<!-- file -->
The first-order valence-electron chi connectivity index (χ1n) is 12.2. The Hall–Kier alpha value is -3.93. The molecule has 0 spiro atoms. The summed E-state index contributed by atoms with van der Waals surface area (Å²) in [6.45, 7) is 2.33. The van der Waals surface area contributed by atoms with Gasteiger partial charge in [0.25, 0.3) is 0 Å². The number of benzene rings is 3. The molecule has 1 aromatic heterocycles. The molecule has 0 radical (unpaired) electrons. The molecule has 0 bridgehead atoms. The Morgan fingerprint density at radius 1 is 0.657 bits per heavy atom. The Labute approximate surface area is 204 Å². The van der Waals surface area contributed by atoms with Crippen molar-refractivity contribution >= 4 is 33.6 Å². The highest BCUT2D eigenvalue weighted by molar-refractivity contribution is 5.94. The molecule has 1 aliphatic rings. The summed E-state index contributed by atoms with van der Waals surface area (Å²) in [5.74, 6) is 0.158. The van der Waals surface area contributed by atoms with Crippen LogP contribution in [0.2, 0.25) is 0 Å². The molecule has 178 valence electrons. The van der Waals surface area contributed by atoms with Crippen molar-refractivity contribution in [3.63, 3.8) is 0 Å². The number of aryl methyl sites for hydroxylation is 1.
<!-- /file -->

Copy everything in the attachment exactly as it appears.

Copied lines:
The first-order valence-electron chi connectivity index (χ1n) is 12.2. The Hall–Kier alpha value is -3.93. The molecule has 0 spiro atoms. The summed E-state index contributed by atoms with van der Waals surface area (Å²) in [6.45, 7) is 2.33. The van der Waals surface area contributed by atoms with Gasteiger partial charge in [0.25, 0.3) is 0 Å². The number of benzene rings is 3. The molecule has 1 aromatic heterocycles. The molecule has 0 radical (unpaired) electrons. The molecule has 0 bridgehead atoms. The Morgan fingerprint density at radius 1 is 0.657 bits per heavy atom. The Labute approximate surface area is 204 Å². The van der Waals surface area contributed by atoms with Crippen molar-refractivity contribution >= 4 is 33.6 Å². The highest BCUT2D eigenvalue weighted by molar-refractivity contribution is 5.94. The molecule has 1 aliphatic rings. The summed E-state index contributed by atoms with van der Waals surface area (Å²) in [5.74, 6) is 0.158. The van der Waals surface area contributed by atoms with Crippen LogP contribution in [0.2, 0.25) is 0 Å². The molecule has 178 valence electrons. The van der Waals surface area contributed by atoms with Crippen molar-refractivity contribution in [3.63, 3.8) is 0 Å². The number of aryl methyl sites for hydroxylation is 1.